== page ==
It may seem strange to suggest this as the last-chance saloon for Spaniard Bojan Krkic in his quest to finally make an indelible mark at the top-table of European football given that he is still only 23 years of age, but his transfer to Stoke City and the English Premier League really is the final opportunity for the player to make the grade following several years of flattering to deceive on a nomadic journey which took in Barcelona, Rome, Milan and Amsterdam prior to pitching up in the Potteries.

  • By David Lee Wheatley
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bojan dSince bursting on to the scene as a fresh-faced 17-year-old, Bojan has failed to live up to the lofty expectations reserved for him in Catalonia and he subsequently witnessed his stock rapidly falling from an era when he was once held in similar high esteem to the great Lionel Messi, to now finding himself standing at something of a crossroads.

The forward’s potential was there for all to see when breaking all manner of club records relating to being the youngest player to feature in La Liga and the Champions’ League for Barcelona at the time, as well as becoming the youngest Barca goalscorer in a domestic league fixture. He ended that debut season with a tidy haul of 10 league goals, plus a further two in cup competitions. Surely, legendary status beckoned for the rising Spanish star born in August 1990 to a Serbian professional footballer and Catalan mother? Well, no, not exactly.

He featured in nine less La Liga games during the second season in comparison to that sparkling breakthrough year and struck only twice, but was prolific in the Copa del Rey on the upside. A full national team debut for Spain also came his way only twelve months after his Barcelona bow, but that remains his solitary senior cap to date after talking his way out of the nation’s Euro 2008 plans citing fatigue as the reason for dropping out of Luis Aragones’ squad.

Bojan became a progressively peripheral figure at the Nou Camp with single-figure returns on the scoresheet for a further two campaigns before Barca finally saw fit to part with the precocious striker.

It was with a heavy heart that the Catalan giants allowed Krkic to make a move to Roma in Serie A for a fee in the region of £10million. However, they inserted a buy-back clause in his contract with the Giallorossi in the hope he would triumphantly return as a complete player one day.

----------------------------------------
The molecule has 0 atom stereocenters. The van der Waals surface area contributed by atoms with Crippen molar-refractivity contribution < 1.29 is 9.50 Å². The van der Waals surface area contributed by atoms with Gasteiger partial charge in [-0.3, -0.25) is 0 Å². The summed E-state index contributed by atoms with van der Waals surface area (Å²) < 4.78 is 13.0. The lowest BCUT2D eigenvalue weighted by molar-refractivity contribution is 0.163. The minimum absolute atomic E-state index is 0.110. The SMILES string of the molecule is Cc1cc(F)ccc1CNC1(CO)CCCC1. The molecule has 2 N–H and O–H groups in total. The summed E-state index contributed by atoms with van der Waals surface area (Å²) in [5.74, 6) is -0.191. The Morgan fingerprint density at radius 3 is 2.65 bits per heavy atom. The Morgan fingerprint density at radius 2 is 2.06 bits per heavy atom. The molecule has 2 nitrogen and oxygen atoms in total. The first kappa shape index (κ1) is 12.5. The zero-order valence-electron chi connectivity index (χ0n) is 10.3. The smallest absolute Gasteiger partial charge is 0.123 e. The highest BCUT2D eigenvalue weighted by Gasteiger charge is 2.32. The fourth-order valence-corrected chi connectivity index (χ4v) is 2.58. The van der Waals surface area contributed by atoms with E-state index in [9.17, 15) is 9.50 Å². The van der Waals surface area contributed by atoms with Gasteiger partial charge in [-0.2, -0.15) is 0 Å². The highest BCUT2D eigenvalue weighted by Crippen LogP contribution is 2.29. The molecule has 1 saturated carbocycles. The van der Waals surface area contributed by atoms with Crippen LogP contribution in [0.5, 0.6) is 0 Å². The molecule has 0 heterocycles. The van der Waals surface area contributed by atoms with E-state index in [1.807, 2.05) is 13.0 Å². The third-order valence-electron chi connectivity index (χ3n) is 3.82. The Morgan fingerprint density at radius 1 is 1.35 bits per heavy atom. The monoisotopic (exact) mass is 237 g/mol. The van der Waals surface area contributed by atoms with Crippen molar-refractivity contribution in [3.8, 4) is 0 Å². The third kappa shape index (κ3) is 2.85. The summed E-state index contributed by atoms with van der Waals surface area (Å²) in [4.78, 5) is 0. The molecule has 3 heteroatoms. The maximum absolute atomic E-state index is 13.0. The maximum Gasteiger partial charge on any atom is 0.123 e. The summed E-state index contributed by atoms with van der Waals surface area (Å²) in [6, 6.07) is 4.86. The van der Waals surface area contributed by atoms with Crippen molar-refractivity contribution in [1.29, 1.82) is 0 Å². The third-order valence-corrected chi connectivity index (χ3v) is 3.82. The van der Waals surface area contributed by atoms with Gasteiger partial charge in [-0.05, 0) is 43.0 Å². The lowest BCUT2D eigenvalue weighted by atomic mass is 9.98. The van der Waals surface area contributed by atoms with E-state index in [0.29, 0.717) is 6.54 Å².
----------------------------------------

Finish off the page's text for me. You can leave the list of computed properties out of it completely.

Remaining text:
Alas, it failed to work out and just one season later he was farmed out on loan to AC Milan for the entire 2012-13 campaign. He wasn’t a regular in the side and therefore his impact at the San Siro was minimal. For the bright star of Barcelona, this was some fall from grace.

Amsterdam was Bojan’s next stop via an obligatory triggering of the Barcelona buy-back agreement, which came into force after two years away from the club. The diminutive academy product made it clear that he wanted game-time though, prompting the Blaugrana to allow Ajax to take him on for one season with the option of a second. Despite Ajax winning their domestic league title convincingly, a faltering Bojan contributed just four Eredivisie goals towards their cause. Furthermore, Ajax decided against exercising their right to hold on to Krkic in a rather damning indictment of the player’s efforts.

The skilful attacker did get his wish to play more often at the Amsterdam ArenA thanks to his persistence in pushing through the temporary switch, which must be admired about the man, and he certainly enjoyed his stint in the Netherlands on a personal note. Unfortunately, it cannot be ignored that his stay in Holland was far from a spectacular success and he still has so much more to prove.

This latest summer transfer from Barcelona may make him a Premier League participant in name, but will he be capable of turning all of that undoubted promise into a wonderful reality throughout a projected four-year contract at the Britannia Stadium?

He is blessed with pace, dribbling ability, versatility (he can play as a striker, winger or number 10) and ball skills to rival any top player in world football today. However, his wildly frustrating inconsistencies and occasionally awful performances, when he seems to lack any focus or concentration, have set him back a long, long way from those heady days when excitable Barca fans believed they had a tandem of burgeoning superstars in the shape of Leo Messi and Bojan coming through the ranks.

What is to blame for the perceived lull in Bojan’s development – could it be burn-out, too much pressure or did his progression simply come to a natural end at a much younger age than the majority of his peers? Indeed, did his career zenith arrive when he was in fact a mere teenager?

Now that Krkic has apparently severed ties with his hometown heroes for good, could he now be ready to kick on to that next stage of a career in danger of going completely off the rails?

Stoke City boss Mark Hughes thinks so and therefore utilised his links with former side Barcelona to extract the 23-year-old from his deal in Spain for an undisclosed fee in the hope of bringing out the very best of fellow forward Bojan, but it remains to be seen whether that will be possible. The ex-Wales striker’s acquisition of the Catalan has been described in many quarters a huge coup for Stoke, but will that be borne out by his overall contribution on the pitch? Well, on the evidence of the last three years, then perhaps not.

In any case, the next four seasons in Staffordshire represents the most crucial period in the Spanish international’s still-fledgling pro career and he absolutely must grasp this chance with both hands. If not, top-flight football could become a distant memory for a highly talented individual who seemingly had the world at his feet only six years ago, yet now stands on the precipice with one last throw of the dice remaining.